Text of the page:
If you’ve never had a migraine, please know we’re not faking it, or exaggerating. We are doing our absolute best to get through each day, and sometimes you won’t even know that we’re suffering. Sometimes we can’t bring ourselves to admit it’s happened again. We’re tired of being pitied or sick of being disbelieved. I know having a migraine sufferer in your life is frustrating because there are times when we simply cannot meet you in the pub, or finish the working day, or make it to your child’s birthday party. Just remember that we, too, are pissed off. This isn’t where we saw our lives going, lurking in the silent shadows like reluctant, powerless vampires.

Yes, I have tried that.

Please, please stop telling migraine sufferers about the herbal remedy your aunt’s hairdresser swears by. If someone gets migraines, and you don’t, I guarantee they know more about it. They’ve done the research and spoken to their doctor. They’ve read books. They have Googled. They have tried all of the things. In recent years, I’ve learned that a steroid injection into a nerve in the back of my neck (called an occipital nerve block) can give me months of respite. Before that, I was on a daily cocktail of turmeric, feverfew and amitriptyline, used to treat depression in higher doses. Before that it was beta blockers, traditionally used for high blood pressure and heart problems. I’ve tried changing my diet and taking magnesium and regulating my periods with non-contraceptive hormones and none of it has made the slightest bit of difference.

Stop judging.

I’m not sure why, but non-migraineurs seem to feel entitled to judge what I should or should not be doing with a migraine. “Well, you should probably stop drinking that wine then,” is a good example. (One: I don’t have food or drink triggers. Two: even if I did, I already HAVE the migraine, so what do you think is going to happen? And three: if my head was about to implode after this glass of Shiraz, WHAT BUSINESS IS IT OF YOURS?) Speaking of which…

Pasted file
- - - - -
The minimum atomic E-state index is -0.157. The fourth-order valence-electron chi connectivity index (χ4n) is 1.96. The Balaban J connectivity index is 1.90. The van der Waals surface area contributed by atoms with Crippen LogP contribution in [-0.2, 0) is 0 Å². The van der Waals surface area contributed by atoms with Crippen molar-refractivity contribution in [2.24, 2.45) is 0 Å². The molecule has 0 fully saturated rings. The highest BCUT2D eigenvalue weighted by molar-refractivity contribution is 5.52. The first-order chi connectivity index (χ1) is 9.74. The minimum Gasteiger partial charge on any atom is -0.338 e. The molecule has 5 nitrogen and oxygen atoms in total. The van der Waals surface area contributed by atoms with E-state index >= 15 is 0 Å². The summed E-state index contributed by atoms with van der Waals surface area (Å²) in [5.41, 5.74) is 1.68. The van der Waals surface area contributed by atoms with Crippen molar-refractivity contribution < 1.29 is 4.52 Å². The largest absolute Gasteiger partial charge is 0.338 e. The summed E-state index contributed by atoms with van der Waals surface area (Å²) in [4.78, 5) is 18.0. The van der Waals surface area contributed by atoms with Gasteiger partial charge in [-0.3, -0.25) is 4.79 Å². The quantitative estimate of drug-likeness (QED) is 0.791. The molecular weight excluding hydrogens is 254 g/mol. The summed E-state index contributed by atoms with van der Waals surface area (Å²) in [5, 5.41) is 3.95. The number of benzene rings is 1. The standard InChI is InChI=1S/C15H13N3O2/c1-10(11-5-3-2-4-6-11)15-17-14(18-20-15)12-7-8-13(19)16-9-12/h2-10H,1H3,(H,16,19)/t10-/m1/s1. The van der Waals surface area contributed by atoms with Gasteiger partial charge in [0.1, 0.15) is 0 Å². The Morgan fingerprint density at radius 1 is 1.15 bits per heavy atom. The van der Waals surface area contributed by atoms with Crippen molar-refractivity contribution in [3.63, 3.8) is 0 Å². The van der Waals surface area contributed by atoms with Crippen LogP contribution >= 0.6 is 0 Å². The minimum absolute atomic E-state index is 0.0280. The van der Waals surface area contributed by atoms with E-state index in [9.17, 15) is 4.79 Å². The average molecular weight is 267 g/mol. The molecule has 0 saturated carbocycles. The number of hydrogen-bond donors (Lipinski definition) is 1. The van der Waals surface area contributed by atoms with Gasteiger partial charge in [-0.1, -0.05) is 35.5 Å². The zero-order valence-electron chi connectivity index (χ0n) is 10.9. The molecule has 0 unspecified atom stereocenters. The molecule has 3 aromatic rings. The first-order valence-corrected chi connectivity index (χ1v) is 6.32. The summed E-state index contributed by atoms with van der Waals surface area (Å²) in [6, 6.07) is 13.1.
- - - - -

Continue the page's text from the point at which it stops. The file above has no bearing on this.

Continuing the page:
… not everyone has food triggers.

Yes, some people are brought down by red wine, chocolate or orange juice. (I have a friend who has to scrupulously avoid even a square of dark chocolate in the week before her period, or she will immediately be hit with an attack.) Not every migraineur, though. I spent years faffing around with food diaries, and to date the only ingestible trigger I‘ve identified is American cream soda, that sickly-sweet fizzy drink I was briefly partial to in my teens. Not exactly a big hole in my life. Also…

… asking me why I got the migraine sometimes feels like an accusation.

Does it make you feel better to know that I’m PMSing, or that I’ve had an unusually stressful few weeks? Are you left dissatisfied if I can’t tell you the cause of this particular attack? I realise most people who ask are doing it out of genuine concern, but it can feel like I’m being made to explain myself — as though I need to confess whatever awful thing I’ve done to bring this down upon my head.

It’s a lot of work.

There’s a lot involved in having migraines. I keep a detailed diary of every attack for my doctor — severity, symptoms, length, potential triggers. I can’t leave the house without ensuring that I have everything I need if a migraine strikes. There are trips to the pharmacy, the GP, the neurology department. I worry that the painkillers are destroying my insides, and I go without as often as I can because it’s easy to develop dependency headaches. As a migraine sufferer, I am significantly more likely to suffer depression, anxiety and stroke. I can’t take birth control containing oestrogen because, with the type of migraine I get, I could get a blood clot to my brain. And you know what’s scary? I’m by no means at the most severe end of the scale. I read horror stories online that make mine sound like a doddle. I’ve never had to go to A&E with a migraine. But I have missed school, work and plenty of happy occasions. I’ve missed a lot of life.

In many ways, suffering from migraine makes you a fighter, simply out of necessity. Just making it through to the end of a migraine day is an accomplishment in itself. I’d love to see a cure in my lifetime; I don’t expect to. In the meantime, we’ll keep battling our way through every long, painful minute where the ticking of the clock rattles, heavy, through our skulls. Please give us the space, means and understanding to keep on fighting — and take a second to think before you judge that stumbling, slurring girl in the sunglasses.